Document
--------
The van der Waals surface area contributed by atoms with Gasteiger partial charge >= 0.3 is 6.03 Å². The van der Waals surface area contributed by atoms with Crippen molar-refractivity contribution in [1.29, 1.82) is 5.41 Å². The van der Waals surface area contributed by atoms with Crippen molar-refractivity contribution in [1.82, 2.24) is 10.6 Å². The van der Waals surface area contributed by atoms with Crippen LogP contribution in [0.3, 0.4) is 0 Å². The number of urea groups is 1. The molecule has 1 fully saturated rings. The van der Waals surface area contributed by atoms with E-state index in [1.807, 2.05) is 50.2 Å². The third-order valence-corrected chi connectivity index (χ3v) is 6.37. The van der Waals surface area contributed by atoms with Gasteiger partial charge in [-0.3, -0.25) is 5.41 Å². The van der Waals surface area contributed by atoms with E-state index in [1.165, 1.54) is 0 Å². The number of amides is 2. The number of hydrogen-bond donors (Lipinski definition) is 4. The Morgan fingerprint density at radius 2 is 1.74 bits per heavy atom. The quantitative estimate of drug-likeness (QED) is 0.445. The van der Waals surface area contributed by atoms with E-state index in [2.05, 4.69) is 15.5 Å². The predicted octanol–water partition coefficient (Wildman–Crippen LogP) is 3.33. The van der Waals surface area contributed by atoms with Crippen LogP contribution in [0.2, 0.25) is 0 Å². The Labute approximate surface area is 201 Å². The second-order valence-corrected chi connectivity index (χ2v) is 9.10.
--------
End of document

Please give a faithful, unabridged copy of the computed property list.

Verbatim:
The van der Waals surface area contributed by atoms with Gasteiger partial charge >= 0.3 is 6.03 Å². The van der Waals surface area contributed by atoms with Crippen molar-refractivity contribution in [1.29, 1.82) is 5.41 Å². The van der Waals surface area contributed by atoms with Crippen molar-refractivity contribution in [1.82, 2.24) is 10.6 Å². The van der Waals surface area contributed by atoms with Crippen LogP contribution in [0.3, 0.4) is 0 Å². The number of urea groups is 1. The molecule has 1 fully saturated rings. The van der Waals surface area contributed by atoms with E-state index in [1.807, 2.05) is 50.2 Å². The third-order valence-corrected chi connectivity index (χ3v) is 6.37. The van der Waals surface area contributed by atoms with Gasteiger partial charge in [-0.3, -0.25) is 5.41 Å². The van der Waals surface area contributed by atoms with E-state index in [1.165, 1.54) is 0 Å². The number of amides is 2. The number of hydrogen-bond donors (Lipinski definition) is 4. The Morgan fingerprint density at radius 2 is 1.74 bits per heavy atom. The quantitative estimate of drug-likeness (QED) is 0.445. The van der Waals surface area contributed by atoms with E-state index in [2.05, 4.69) is 15.5 Å². The predicted octanol–water partition coefficient (Wildman–Crippen LogP) is 3.33. The van der Waals surface area contributed by atoms with Crippen LogP contribution in [0.2, 0.25) is 0 Å². The Labute approximate surface area is 201 Å². The second-order valence-corrected chi connectivity index (χ2v) is 9.10.